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Here's my little dilemma..

After graduating from university I worked for 3 years as a business and tax consultant for a large multinational advisory firm. After the 3rd year and passing all my professional exams I was promoted to senior and was earning around $60,000 p.a. (probably around $45,000 take home) at age 24. Where I'm from this was considered to be one of the more respected and promising career paths.

However I wanted to shoot myself every day for those 3 years and waking up each morning to head to the office just felt like a big f**king waste of life. About 3 days after my promotion I just decided my life wasn't supposed to go like this, so I just said 'fuck this shit' and resigned. I had about $50,000 in savings (from living at home and saving aggressively during my working years). This was my adventure fund. 1 month later, just after turning 25, I flew to Argentina which was the start of a 2 year journey across South America, Asia and Africa. I had many good times. If I had to spend all that money all over again, I wouldn't change a thing.

But now, money is an issue. I'm coming to the end of my little adventure fund and am a little lost in choosing a new career path. I have no problem in working again, and taking a paycut to enter a new career path. I just know that if I head back to my old career I will most likely fall into a depression and shoot some people. Had I not quit my job 2 years ago I'm sure I'd be earning over $100k p.a. now. But to me spending every day holed up in a shitty office kissing arse just so you can travel during your annual 4 weeks of holidays is a no way to live, no matter how much you're earning.

I'm 27 now, and realize I need to put my suit and tie back on. As much fun as it is living out of airports and seeing new parts of the world every day, you can't do it forever. You need money.

I guess what I'm asking for is just some input from other guys here who have followed similar paths. I am very much learning towards moving to a third world country and doing a short gig at an international firm to get my feet set, and then gradually phase into my own venture. Moving back to the first world seems difficult now, it's hard go back to paying $3 for a bottle of water, I'm too used to getting them for $0.30. Where am I thinking? Africa is where most opportunities lie, in my opinion. I've spent about 6 months in East Africa, where they are stuck in the 60's - there is not even a McDonald's in East Africa yet. In fact, many educated people I met don't even know what McDonald's is. However, interestingly enough, they have fantastic cellphone and internet service (better than many first world countries I've been to) and quite a high quality of living in certain wealthy, developed neighbourhoods. I think Africa is where the big money is to be made for the coming generation. Also, every day is an adventure when you're living in Africa.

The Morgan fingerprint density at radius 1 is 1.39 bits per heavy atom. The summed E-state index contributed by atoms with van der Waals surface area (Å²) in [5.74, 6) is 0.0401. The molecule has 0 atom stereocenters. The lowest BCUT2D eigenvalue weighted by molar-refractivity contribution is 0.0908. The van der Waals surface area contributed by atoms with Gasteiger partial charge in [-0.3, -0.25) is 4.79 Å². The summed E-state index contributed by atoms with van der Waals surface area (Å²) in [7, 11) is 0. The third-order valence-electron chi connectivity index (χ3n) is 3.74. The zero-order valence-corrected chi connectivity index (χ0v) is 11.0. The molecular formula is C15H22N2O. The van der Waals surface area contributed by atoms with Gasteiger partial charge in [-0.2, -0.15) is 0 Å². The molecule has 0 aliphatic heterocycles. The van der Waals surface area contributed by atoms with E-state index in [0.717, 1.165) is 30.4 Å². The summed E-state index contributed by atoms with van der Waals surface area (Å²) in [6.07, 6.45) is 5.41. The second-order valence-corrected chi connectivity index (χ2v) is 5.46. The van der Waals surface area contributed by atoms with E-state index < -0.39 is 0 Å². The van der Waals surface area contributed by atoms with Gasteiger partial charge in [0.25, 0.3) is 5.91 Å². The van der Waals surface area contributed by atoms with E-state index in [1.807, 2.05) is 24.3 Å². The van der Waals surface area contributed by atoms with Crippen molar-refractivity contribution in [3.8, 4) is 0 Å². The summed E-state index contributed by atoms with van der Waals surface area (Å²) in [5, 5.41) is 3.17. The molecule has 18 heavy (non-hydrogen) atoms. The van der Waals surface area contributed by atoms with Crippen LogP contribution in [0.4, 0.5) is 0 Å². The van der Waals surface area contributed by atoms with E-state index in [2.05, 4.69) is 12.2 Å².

Did you quit a well paying career at a young age to travel/change career?
Did you eventually go back to your old career?
Do you regret it?
What are you doing now?

And for the older guys here, if you could go back to age 27, what would you do differently?
What do you wish you could tell you 27 year old self?

I'm sure there are many guys here who have followed so called 'unconventional' lives/careers after giving up on the corporate world. Roosh seems to be a prime example. I'd be really grateful for anyone else who cares to share their story and help me spark some ideas.

Thanks
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I quit my career to start a business - not to travel.

Quitting a career to travel would have made me broke.

I went abroad to seek business opportunities. In that context, I made the right decision - although it took a whole lot of mistakes and wrong decisions before I started to make money.

No regrets. You can't have regrets - that's Richard Branson talking.

Here's an article listing what successful people were doing in their twenties: